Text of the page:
At "P.O.-levels" the amount of oxygen consumed for each kg of food was 147 l, independent of fish weight and water temperature (table XXIV). Based on these data a simple equation could be derived relating in a running water system the oxygen content of the inflowing water (O i , in ml/l), the oxygen content of the water at discharge (O u , in ml/l), and the flow rate (D, in l/sec) to the amount of food per day in kg:
(O i - O u ). 86.4/147 . D = kg of food per day.
The value for O u in the equation could be fixed at 2.1 ml/l as has been shown by the relationship between food conversion and oxygen content of the water (fig. XV).
Based on the results obtained in the first and second section, in the third section of this chapter both gross and net efficiencies for maintenance and production have been calculated. Carp requires 171.6 kcal gross energy/kg 0.8/week for maintenance. The utilization of the gross energy for maintenance was found to be 45.2% efficient. The percentage of metabolizable energy (% ME) of the rations fed and eaten has been determined by measuring the energy content of the food, of the depositions during growth and of the heat production, the latter being calculated from the oxygen consumption. Both % ME and gross production efficiency decreased with increasing feeding levels, the respective values varying between 23.8-56.8% and 15.3-44.1% (fig. XVIII). The amount of ME required for maintenance amounted to 110.4 kcal/kg 0.8/week. The efficiency of the utilization of the ME above maintenance proved to be almost the same for alle, feeding levels used and varied between 85.6-89.4% (fig. XIX).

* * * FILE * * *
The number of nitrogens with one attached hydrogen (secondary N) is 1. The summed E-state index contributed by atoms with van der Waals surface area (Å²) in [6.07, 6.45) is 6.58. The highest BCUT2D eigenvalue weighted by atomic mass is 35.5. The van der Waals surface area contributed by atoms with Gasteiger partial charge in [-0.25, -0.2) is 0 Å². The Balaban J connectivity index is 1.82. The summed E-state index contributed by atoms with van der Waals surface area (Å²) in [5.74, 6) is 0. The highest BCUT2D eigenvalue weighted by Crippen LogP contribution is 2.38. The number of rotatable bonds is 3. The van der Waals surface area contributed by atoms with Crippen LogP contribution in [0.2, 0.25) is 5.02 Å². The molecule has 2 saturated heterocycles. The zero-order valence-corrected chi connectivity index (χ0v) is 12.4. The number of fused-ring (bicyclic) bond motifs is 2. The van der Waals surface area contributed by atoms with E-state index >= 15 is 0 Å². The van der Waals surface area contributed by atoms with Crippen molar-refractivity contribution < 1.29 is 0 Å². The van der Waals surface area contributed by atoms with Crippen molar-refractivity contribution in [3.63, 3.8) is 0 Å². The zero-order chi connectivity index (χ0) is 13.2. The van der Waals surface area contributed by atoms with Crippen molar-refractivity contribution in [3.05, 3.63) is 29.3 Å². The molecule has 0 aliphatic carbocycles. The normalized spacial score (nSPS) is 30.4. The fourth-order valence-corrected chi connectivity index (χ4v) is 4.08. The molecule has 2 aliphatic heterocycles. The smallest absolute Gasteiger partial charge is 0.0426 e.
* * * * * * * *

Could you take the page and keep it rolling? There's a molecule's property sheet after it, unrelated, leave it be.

The content of ME of the food dry matter originated from these experiments were much lower than those reported in the literature for fish fed natural food. However, most of those data in the literature have been calculated by measuring the calorific value of the food ration and of the feacal material. The analysis of the detailed study of Kelso (1972) suggested that a large error is introduced by this method for calculating the ME content for the consumed food (table XXVII and XXVIII).
In chapter VI methods have been described by which the results obtained by this study can be put into practice in carp culture. Integration of the above mentioned nursery procedures in hatcheries with cage culture of carp in warm water discharges and with conventional pond farming appears to be an excellent way to improve the efficiency and intensification of carp culture.
|Qualification||Doctor of Philosophy|
|Award date||31 May 1974|
|Place of Publication||Wageningen|
|Publication status||Published - 1974|
- animal physiology
- fish stocks